Substance among women has been shown to have high costs, yet intervention efforts continue to lag behind needs. To address this gap, researchers at Yale University and Washington University of St Louis conducted a randomized controlled trial of various types of health care interventions.
The resulting study, published in PLoS ONE in 2012, “Cost-Effectiveness of Peer-Delivered Interventions for Cocaine and Alcohol Abuse among Women: A Randomized Controlled Trial,” considers three types of peer-intervention methods. The baseline treatment consisted of HIV pre- and post-test counseling, blood collection and results, and a standard intervention for reducing HIV infection (SI). The second treatment included the “well woman exam” (WWE), which provided additional breast and pelvic examinations and a pap smear. The third treatment included four educational sessions (4ES).
The study examines the differences in the outcomes of the WWE and 4ES treatments over four- and 12-month time horizons compared with the baseline treatment. Key findings include:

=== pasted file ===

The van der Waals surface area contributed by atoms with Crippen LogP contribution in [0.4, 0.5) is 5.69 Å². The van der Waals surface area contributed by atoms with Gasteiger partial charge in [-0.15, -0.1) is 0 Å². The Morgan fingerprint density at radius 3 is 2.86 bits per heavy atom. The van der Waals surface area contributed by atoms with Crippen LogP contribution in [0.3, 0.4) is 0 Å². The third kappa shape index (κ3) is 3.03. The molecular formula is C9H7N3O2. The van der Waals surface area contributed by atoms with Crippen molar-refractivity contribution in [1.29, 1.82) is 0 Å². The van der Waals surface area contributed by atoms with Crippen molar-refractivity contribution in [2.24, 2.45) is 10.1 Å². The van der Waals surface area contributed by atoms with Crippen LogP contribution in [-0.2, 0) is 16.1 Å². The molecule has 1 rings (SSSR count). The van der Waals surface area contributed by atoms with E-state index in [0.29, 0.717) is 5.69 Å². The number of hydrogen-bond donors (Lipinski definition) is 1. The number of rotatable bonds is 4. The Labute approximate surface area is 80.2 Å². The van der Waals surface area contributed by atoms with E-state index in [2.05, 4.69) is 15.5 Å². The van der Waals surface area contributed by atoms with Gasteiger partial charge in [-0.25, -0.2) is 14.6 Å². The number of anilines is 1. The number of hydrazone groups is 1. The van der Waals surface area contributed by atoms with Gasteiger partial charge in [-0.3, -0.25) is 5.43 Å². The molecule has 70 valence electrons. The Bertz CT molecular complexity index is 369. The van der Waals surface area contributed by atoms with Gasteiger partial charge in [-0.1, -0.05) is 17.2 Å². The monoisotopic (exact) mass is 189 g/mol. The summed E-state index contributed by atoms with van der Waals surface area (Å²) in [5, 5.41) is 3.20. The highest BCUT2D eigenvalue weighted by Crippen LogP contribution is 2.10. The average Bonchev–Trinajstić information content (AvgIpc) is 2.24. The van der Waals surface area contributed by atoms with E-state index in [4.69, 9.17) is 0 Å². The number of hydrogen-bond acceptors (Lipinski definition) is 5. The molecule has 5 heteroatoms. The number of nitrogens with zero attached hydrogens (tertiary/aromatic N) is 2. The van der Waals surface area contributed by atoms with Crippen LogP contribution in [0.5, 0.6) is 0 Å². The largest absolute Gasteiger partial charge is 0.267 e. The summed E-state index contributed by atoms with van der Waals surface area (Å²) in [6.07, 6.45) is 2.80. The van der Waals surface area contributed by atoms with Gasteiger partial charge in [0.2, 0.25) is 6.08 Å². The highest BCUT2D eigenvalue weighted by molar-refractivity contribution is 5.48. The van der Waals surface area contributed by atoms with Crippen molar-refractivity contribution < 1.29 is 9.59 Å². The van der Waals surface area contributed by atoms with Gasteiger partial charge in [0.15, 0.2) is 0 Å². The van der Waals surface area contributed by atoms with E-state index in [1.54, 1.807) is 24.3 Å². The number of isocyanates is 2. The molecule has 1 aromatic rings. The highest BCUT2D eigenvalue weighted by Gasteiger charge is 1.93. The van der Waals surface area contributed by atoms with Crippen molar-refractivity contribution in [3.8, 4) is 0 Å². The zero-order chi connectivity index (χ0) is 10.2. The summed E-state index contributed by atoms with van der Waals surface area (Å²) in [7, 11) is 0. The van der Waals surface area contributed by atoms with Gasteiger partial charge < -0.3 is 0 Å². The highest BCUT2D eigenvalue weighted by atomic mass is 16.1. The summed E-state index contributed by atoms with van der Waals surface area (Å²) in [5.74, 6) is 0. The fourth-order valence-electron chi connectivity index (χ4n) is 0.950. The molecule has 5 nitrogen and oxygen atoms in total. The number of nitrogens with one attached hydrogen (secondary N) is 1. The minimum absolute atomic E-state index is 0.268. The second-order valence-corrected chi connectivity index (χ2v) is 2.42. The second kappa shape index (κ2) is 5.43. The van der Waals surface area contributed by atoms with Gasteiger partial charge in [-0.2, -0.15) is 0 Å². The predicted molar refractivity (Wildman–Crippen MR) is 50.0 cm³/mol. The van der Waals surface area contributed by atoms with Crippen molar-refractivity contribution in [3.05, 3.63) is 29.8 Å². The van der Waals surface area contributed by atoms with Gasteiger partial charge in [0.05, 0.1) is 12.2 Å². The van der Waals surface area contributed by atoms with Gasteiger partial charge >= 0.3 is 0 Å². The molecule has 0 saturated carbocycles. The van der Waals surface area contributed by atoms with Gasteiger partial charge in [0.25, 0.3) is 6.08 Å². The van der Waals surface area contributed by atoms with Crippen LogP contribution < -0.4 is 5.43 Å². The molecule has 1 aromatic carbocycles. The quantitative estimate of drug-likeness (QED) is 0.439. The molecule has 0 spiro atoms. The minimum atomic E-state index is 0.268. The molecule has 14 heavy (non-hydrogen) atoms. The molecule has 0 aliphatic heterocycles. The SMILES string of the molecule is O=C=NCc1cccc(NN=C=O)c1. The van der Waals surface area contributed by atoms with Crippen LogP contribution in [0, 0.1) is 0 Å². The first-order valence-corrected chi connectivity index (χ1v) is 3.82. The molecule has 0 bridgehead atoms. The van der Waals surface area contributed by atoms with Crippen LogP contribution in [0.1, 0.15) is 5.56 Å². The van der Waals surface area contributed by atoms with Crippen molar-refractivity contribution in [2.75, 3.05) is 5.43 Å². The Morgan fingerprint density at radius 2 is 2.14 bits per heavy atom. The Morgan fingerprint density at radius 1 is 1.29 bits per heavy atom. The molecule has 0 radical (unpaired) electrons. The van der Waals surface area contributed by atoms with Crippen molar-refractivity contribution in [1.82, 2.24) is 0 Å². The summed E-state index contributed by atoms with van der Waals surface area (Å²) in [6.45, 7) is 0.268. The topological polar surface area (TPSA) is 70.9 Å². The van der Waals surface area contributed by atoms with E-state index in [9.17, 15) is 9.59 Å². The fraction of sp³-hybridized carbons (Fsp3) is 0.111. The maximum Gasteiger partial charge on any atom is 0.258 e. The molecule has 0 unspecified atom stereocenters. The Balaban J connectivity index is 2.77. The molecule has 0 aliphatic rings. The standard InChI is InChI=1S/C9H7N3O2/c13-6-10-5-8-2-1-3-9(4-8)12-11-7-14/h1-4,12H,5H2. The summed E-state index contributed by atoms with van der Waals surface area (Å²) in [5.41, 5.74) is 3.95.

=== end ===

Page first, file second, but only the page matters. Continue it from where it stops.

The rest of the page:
- To obtain an additional cocaine abstainer, WWE cost $5,665 at four months and $2,918 at twelve months compared to standard intervention.
- To obtain an additional alcohol abstainer, WWE cost $3,526 at four months and $7,273 at twelve months compared to standard intervention.
- At twelve months, 4ES was more costly and less effective than WWE for abstinence outcomes.
- For nonabstinence outcomes, the interventions generally yielded low incremental cost-effectiveness ratios (ICER).
The authors conclude by noting some of the limitations of their study, including those that relate to sample particularities, data constraints and the types of interventions.
Tags: addiction, drugs, gender, medicine, HIV/AIDS